A ministry which is

4) Personal v23-29

Along with his clear priorities & passion for the gospel, what comes over in Rom 15 is Paul's personal concern his ministry is not merely about strategy & planning & he is certainly not brash & insensitive. Paul is concerned for people.

As he outlines his ministry to the Romans he tells them v 23 "I have been longing for many years to see you.." He goes on, that he hopes to see them whilst on his way to taking the gospel to Spain, but before that he has another personal, people role to fulfil. The situation in Jerusalem was rough for Christians & some of the Greek believers had a financial contribution to make to them, & Paul is going to take it himself even though it involves a 2000 mile detour!

You see Christian leadership may have to be thoughtful & strategic, it may involve (as Paul here) being bold in getting the message out or correcting errors, yet it is fundamentally about being lovingly concerned for people in the name of Christ.

If you're involved in leadership youth work, Bible study groups, visiting, women's ministry do you pray that God would give you more love for those you serve, that people not just programmes, souls & not just systems would concern you?

That brings us to a 5th & final mark of a Christian leadership.

It is sadly possible as we've seen to have wrong views of our leaders the especially gifted ones we can think seem to be able to do & achieve so much! Many may have thought that about the Apostle Paul & yet we see here something vital v30I urge you, brothers, by our Lord Jesus Christ and by the love of the Spirit, to join me in my struggle by praying to God for me.

5) Christian leadership is a Prayer-dependant Ministry v30-32.

Prayer is so important to the forwarding of God's purposes & indeed Paul here sees the prayers of others as a joining in with his ministry. Prayer is a part of the work of Christian leadership & service the leader will pray but others need to pray for the leader & join in, literally "co agonise" with the leader, that God would bless their work.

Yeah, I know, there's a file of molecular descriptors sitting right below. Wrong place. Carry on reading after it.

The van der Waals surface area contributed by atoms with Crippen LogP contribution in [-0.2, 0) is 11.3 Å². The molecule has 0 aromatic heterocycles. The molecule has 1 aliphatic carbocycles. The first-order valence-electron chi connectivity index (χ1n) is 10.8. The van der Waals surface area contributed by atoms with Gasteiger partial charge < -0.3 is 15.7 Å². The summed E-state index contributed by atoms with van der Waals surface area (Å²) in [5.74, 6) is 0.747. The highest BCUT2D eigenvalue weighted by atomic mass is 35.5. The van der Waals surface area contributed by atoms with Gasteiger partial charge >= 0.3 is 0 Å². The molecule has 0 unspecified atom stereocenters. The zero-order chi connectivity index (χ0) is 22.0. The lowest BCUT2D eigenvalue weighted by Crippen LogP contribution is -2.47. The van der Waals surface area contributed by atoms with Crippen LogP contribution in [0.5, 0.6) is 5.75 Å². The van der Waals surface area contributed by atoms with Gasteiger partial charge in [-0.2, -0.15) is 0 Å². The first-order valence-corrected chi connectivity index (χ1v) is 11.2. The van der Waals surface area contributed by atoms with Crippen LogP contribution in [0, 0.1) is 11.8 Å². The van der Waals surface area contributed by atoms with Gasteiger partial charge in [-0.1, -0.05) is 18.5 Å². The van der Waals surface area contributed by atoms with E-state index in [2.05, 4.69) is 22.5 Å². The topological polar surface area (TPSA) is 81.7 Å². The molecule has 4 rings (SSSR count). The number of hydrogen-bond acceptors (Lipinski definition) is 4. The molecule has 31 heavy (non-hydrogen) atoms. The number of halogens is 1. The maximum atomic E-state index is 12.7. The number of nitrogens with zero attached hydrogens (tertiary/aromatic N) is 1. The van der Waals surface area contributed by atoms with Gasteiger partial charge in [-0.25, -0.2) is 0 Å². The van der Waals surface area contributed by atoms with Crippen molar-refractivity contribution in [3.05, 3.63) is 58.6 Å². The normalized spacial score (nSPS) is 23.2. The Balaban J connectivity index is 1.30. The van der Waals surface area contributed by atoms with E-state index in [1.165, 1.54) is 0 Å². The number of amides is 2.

It's certainly a great encouragement to me to know of people's prayers eg that the preachers names each week are in the parish prayer diary given out at start of month. There are many opportunities to join in the work of others by prayer eg This Wed eve in the Parish hall why not come & join in the struggle of the our Mission Partners working amongst immigrants in the Midlands by praying for them?

When you pray for leaders you could use these headings from Rom 15 to get you going. So much happens through Christian leaders because of the prayers of others.

The leadership we should follow will be prayer-dependant.

Conclusion.

Leadership may be lacking in many areas of modern life but what the world really needs is Christian leadership. And as the example of the Apostle Paul here shows us, Christian leadership should be just that Christ ian.

It's all about Jesus Christ the ultimate leader. As Paul sees it Christian leadership is what Christ "accomplishes through" his people (v18). And we've seen some of this outlined; it is Priestly (it serves Christ in proclaiming the gospel). It's powerful (it shows the working of Christ through His Spirit). It's pioneering (engages in the Mission of Christ). It's personal (it has the people of Christ at it's heart) & it's prayer-dependant (reliant on the God & Father of Jesus Christ.)

That is the leadership we should seek to be, to support, to pray for & to follow.